A number of company chief executives, ranging from Starbucks Corp.’s Howard Schultz to Google’s Sundar Pichai, have spoken out about or taken action after President Donald Trump’s temporary travel ban on refugees.
Trump signed a controversial executive order Friday that blocks all refugee entry for 120 days, with an indefinite block on Syrian refugee entry. Entry to the U.S. by people with passports from Libya, Sudan, Syria, Somali, Iran, Iraq and Yemen is also suspended for 90 days. Late Sunday afternoon, the ban was modified to exclude green card holders.
Several of the companies said some of their employees would be affected by the ban.
Here is what CEOs have said about the order.
The Seattle coffee company’s Chief Executive Howard Schultz said in a statement Sunday that Starbucks is developing plans to hire 10,000 refugees over the next five years.
“We will start this effort here in the U.S. by making the initial focus of our hiring efforts on those individuals who have served with U.S. troops as interpreters and support personnel in the various countries where our military has asked for such support,” he wrote.
Logan Green, chief executive of the San Francisco ride-hailing firm, announced Sunday that Lyft would donate $1 million to the American Civil Liberties Union over the next four years. The ACLU filed suit Saturday against the executive order on behalf of two Iraqis, and a federal judge in New York halted deportations for those who had already arrived at U.S. airports.
Google’s Chief Executive Sundar Pichai was perhaps the first tech executive to speak out against Trump’s travel ban. In a memo to employees Friday night, Pichai said more than 100 company staff were affected by the order, according to Bloomberg News.
“It’s painful to see the personal cost of this executive order on our colleagues,” Pichai wrote, according to Bloomberg. “We’ve always made our view on immigration issues known publicly and will continue to do so.”
On Monday, Google said it has also created a fund that could raise up to $4 million to support the ACLU and three other immigrants rights organizations.
Ford Motor Co.’s Executive Chairman Bill Ford and Chief Executive Mark Fields also slammed Trump’s travel ban in a message to employees Monday. The automaker said it was currently not aware of any employees directly affected by the order.
“Respect for all people is a core value of Ford Motor Company, and we are proud of the rich diversity of our company here at home and around the world,” the executives wrote in the memo. “That is why we do not support this policy or any other that goes against our values as a company.”
Short-term home rental website Airbnb said Saturday that it will offer free housing to refugees and others who have been affected by the travel ban.
Elon Musk, chief executive of Tesla Motors Inc. and SpaceX, had initially faced criticism from supporters for backing Secretary of State nominee Rex Tillerson, who was CEO of ExxonMobil, and joining Trump’s advisory panel on business issues. On Sunday, he asked Twitter followers for “specific amendments” to Trump’s executive order. Musk said he would “seek advisory council consensus” and present those thoughts to Trump. Over the weekend, Musk spoke out against the executive order.
“The blanket entry ban on citizens from certain primarily Muslim countries is not the best way to address the country’s challenges,” he wrote on Twitter. “Many people negatively affected by this policy are strong supporters of the US. They’ve done right,not wrong & don’t deserve to be rejected.”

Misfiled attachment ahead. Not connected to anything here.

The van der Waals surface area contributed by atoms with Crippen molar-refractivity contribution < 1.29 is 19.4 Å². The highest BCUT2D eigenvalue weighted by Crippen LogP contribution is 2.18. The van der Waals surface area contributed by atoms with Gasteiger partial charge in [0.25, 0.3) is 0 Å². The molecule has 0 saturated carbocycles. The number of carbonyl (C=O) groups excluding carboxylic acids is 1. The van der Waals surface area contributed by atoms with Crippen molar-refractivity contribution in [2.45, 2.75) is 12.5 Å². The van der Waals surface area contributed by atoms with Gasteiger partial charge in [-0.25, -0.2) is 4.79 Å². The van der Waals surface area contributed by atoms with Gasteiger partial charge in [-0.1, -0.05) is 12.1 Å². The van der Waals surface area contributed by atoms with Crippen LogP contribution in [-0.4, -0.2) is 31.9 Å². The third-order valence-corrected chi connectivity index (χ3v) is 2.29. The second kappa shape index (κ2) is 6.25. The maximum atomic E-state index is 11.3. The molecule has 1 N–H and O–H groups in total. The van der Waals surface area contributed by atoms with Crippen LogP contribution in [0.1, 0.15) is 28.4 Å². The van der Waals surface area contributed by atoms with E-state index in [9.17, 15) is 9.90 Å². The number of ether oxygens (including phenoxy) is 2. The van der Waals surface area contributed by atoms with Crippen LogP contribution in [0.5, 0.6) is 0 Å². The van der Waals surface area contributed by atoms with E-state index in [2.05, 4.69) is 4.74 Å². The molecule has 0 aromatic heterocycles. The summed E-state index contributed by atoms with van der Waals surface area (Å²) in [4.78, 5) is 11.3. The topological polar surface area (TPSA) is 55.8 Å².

In a Facebook note Friday, Chief Executive Mark Zuckerberg said he was “concerned” about the impact of recent executive orders signed by Trump.
His note dipped into his and his wife’s personal histories — Zuckerberg said his great-grandparents came from Germany, Austria and Poland, while wife Priscilla Chan’s parents were refugees from China and Vietnam.
“We need to keep this country safe, but we should do that by focusing on people who actually pose a threat,” he wrote. “We should also keep our doors open to refugees and those who need help. That’s who we are.”
As a protest against the order by taxi drivers at New York’s Kennedy International Airport wrapped up on Saturday evening, Uber advertised on Twitter that it would turn off surge pricing for airport trips. Even though Chief Executive Travis Kalanick had criticized the order earlier that day, the company faced immediate backlash, spawning the #deleteuber hashtag.
Kalanick said Sunday the ride-hailing company would compensate drivers who were unable to work because of the ban. Like Musk, Kalanick is a member of Trump’s business advisory panel, and said he would use his position “to stand up for what’s right.”
Goldman Sachs Group Inc. Chief Executive Lloyd Blankfein spoke out against the order in a voicemail to employees Sunday night.
“This is not a policy we support, and I would note that it has already been challenged in federal court, and some of the order has been enjoined at least temporarily,” he said.
Amazon.com Inc. Chief Executive Jeff Bezos took a stand on Trump’s order in an email to employees Monday afternoon.
In the email, Bezos said the company’s public policy team in Washington, D.C., has reached out to “senior administration officials to make our opposition clear.” He said Amazon has also reached out to congressional representatives to “explore legislative options.”
“This executive order is one we do not support,” Bezos wrote. “Our legal team has prepared a declaration of support for the Washington State Attorney General who will be filing suit against the order. We are working other legal options as well.”